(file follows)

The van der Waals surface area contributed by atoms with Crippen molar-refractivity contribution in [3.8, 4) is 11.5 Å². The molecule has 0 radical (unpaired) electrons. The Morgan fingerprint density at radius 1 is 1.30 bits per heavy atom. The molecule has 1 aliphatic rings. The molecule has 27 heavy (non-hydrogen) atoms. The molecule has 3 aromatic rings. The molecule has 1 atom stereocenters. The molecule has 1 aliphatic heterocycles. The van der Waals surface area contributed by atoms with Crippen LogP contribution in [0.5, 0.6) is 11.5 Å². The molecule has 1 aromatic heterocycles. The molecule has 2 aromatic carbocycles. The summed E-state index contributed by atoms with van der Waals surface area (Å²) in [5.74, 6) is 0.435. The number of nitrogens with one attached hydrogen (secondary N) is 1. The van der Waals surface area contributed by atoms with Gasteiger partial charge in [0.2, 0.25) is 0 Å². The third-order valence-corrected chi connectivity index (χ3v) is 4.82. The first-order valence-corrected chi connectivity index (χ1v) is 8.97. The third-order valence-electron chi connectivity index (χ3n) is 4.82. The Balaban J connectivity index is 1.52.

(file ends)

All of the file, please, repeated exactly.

The van der Waals surface area contributed by atoms with Crippen molar-refractivity contribution in [3.8, 4) is 11.5 Å². The molecule has 0 radical (unpaired) electrons. The Morgan fingerprint density at radius 1 is 1.30 bits per heavy atom. The molecule has 1 aliphatic rings. The molecule has 27 heavy (non-hydrogen) atoms. The molecule has 3 aromatic rings. The molecule has 1 atom stereocenters. The molecule has 1 aliphatic heterocycles. The van der Waals surface area contributed by atoms with Crippen LogP contribution in [0.5, 0.6) is 11.5 Å². The molecule has 1 aromatic heterocycles. The molecule has 2 aromatic carbocycles. The summed E-state index contributed by atoms with van der Waals surface area (Å²) in [5.74, 6) is 0.435. The number of nitrogens with one attached hydrogen (secondary N) is 1. The van der Waals surface area contributed by atoms with Gasteiger partial charge in [0.2, 0.25) is 0 Å². The third-order valence-corrected chi connectivity index (χ3v) is 4.82. The first-order valence-corrected chi connectivity index (χ1v) is 8.97. The third-order valence-electron chi connectivity index (χ3n) is 4.82. The Balaban J connectivity index is 1.52.